A new high school geared for gay students in Chicago has cleared an important hurdle. It’s one of 18 new schools proposed by the district Wednesday.I'm not going to get into a discussion here about what I think of homosexuality. The focus here is whether or not there be a school created especially for homosexuals. Should they be segregated from other students?
Experts say gay, lesbian, bisexual and transgender teens are more likely to abuse drugs, drop out of school and commit suicide.
Chicago schools chief Arne Duncan on Wednesday announced he’s backing a plan to provide them a safer environment in a new school.
DUNCAN: We’re looking to create great new options in neighborhoods around the city. The more we empower students and parents to pick the school that best suits them, the better they’re going to do.
Well believe it or not there are those who think this might not be a good idea. Let's take Gregory Tejada:
Creating separate high schools actually supports the notion that such people ought to be separated from the general population.Believe it or not there are some gay rights advocates who oppose this "gay" high school. In some of the stories I have been able to gather, I can't find any direct quotes so here's something from the Trib...
But if Chicago Public Schools officials are preparing to enforce such a standard at one high school, why not consider implementing such an attitude at all the schools? If anything, that would make more sense.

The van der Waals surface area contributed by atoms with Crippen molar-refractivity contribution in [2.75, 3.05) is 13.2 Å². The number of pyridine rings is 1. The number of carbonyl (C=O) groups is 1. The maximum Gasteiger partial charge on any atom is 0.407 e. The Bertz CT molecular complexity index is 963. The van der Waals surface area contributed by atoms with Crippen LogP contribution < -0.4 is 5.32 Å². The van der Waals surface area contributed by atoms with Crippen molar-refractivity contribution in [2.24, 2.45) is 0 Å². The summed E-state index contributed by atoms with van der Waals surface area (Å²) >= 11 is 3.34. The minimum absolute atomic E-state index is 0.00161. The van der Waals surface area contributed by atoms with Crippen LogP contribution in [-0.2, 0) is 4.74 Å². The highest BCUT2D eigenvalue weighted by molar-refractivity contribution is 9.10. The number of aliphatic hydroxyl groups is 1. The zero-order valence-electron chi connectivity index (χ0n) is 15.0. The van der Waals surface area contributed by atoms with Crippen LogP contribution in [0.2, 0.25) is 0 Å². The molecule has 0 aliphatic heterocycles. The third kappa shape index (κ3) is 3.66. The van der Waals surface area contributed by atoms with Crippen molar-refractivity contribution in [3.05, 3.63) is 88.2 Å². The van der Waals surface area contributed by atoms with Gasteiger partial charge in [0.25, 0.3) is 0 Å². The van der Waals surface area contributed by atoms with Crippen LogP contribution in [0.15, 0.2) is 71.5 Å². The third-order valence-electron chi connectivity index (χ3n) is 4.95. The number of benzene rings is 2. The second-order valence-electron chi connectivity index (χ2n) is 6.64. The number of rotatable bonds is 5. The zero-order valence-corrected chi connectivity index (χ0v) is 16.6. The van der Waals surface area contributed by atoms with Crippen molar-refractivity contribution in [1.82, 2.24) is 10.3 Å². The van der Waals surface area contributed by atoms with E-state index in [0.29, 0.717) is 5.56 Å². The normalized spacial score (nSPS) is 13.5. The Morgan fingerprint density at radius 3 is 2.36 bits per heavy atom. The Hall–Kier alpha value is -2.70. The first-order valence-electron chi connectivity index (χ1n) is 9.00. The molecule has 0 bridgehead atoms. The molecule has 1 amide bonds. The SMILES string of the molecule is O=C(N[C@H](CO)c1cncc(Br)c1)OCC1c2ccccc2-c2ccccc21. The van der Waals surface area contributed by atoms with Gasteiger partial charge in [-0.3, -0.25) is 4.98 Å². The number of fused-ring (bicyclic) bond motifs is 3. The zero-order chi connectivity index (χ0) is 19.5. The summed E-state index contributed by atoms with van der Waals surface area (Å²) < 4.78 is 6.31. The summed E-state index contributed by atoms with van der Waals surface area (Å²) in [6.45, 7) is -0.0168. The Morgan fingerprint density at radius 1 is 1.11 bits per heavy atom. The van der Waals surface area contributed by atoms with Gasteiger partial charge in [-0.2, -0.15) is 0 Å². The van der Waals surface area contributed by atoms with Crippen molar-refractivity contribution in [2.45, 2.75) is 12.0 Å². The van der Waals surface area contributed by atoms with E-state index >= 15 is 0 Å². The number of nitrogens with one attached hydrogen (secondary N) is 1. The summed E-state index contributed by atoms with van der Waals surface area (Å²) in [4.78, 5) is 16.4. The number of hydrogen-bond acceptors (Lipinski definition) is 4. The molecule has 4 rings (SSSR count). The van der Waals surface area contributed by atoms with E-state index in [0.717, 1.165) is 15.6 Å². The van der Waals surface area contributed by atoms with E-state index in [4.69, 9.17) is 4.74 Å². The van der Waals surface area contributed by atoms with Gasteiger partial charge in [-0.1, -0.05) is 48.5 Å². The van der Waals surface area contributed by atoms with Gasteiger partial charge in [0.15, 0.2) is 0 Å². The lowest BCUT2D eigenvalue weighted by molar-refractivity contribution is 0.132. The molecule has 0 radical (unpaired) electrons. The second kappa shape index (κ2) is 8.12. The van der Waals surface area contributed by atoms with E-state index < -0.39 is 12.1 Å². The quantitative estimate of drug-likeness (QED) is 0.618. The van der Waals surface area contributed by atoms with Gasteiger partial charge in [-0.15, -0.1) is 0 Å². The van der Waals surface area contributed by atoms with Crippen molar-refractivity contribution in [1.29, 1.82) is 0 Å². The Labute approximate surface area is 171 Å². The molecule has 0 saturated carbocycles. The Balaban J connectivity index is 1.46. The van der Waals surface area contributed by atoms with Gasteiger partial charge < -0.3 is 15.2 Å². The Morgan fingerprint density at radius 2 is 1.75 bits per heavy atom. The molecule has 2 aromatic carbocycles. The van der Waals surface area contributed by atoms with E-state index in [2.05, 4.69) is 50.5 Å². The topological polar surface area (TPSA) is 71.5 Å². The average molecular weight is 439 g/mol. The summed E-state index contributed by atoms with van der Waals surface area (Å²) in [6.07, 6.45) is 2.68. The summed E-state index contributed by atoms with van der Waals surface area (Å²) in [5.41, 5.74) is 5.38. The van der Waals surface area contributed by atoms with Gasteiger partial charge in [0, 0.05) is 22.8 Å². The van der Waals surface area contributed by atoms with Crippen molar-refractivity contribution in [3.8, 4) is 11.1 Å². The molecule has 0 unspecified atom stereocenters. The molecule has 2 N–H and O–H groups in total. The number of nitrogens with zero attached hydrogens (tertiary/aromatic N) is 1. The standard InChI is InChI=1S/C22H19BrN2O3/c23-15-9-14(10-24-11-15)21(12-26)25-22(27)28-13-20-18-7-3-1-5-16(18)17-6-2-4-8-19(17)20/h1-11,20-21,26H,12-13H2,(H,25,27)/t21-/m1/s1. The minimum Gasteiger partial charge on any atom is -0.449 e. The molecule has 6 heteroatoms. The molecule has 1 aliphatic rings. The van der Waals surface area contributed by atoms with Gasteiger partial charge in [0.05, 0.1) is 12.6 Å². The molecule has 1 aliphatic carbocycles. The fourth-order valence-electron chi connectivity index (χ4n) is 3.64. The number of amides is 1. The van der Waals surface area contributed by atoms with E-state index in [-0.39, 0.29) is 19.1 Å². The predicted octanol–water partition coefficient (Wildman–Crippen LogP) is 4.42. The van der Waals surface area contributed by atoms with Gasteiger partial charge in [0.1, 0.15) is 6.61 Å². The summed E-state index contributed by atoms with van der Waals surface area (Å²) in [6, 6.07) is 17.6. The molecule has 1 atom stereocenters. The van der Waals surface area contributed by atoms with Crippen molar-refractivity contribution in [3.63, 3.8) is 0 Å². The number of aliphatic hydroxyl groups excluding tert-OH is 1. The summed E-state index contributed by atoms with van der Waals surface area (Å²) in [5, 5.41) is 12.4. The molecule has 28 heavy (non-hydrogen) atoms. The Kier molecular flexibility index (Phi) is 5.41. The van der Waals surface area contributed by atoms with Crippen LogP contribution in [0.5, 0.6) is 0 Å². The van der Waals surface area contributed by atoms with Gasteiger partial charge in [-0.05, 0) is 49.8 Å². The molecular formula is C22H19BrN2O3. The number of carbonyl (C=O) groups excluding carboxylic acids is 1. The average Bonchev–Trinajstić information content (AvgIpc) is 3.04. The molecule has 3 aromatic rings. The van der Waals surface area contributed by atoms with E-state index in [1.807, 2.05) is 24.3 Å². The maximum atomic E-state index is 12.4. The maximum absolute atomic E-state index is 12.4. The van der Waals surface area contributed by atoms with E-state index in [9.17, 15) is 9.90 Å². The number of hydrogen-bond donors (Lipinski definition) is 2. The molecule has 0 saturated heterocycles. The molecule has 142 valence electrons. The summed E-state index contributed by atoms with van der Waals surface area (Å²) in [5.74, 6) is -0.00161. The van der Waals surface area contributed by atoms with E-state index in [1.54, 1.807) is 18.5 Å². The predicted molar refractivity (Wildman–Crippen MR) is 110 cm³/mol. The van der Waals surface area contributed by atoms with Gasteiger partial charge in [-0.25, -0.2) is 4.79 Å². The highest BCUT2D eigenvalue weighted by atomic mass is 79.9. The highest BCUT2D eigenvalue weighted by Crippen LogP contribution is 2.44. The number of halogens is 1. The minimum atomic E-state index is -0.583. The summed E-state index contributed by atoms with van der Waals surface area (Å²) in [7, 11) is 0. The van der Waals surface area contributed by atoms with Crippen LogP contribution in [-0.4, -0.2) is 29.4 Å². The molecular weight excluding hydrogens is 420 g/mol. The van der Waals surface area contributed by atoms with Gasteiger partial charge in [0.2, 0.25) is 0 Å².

The simple fact is that “gay” people are everywhere in our society, and it ought to be a priority to knock down the prejudices that some might feel toward them. Also, those “gay” students are going to be expected as adults to merge into the society as a whole.
At a recent public hearing on the proposal, some gay rights advocates have said the move would segregate these students and said the district should work more on fostering acceptance by mainstream students, teachers and other school officials.BTW, there will be a union high school in the works as well:
Next fall Chicago could have its first high school formed by labor unions. The project is among 18 new schools the district is recommending for Board of Education approval this month.Of course these two schools are amongst 15 proposed new schools under Renaisance 2010. It's great to see an expansion but if the student aren't doing very well as far as their standardized tests shouldn't some money be spend to improve academic performance?
The Illinois Federation of Teachers and Service Employees International Union Local 73 have formed a nonprofit group to run the school. They’ve agreed to locate the school in West Garfield Park, a mostly African American neighborhood. Carlene Lutz works for the teachers union.
LUTZ: There’ve been teacher-designed schools. That’s what almost everyone one of the charters are. The uniqueness is that unions have been involved in the design of this school.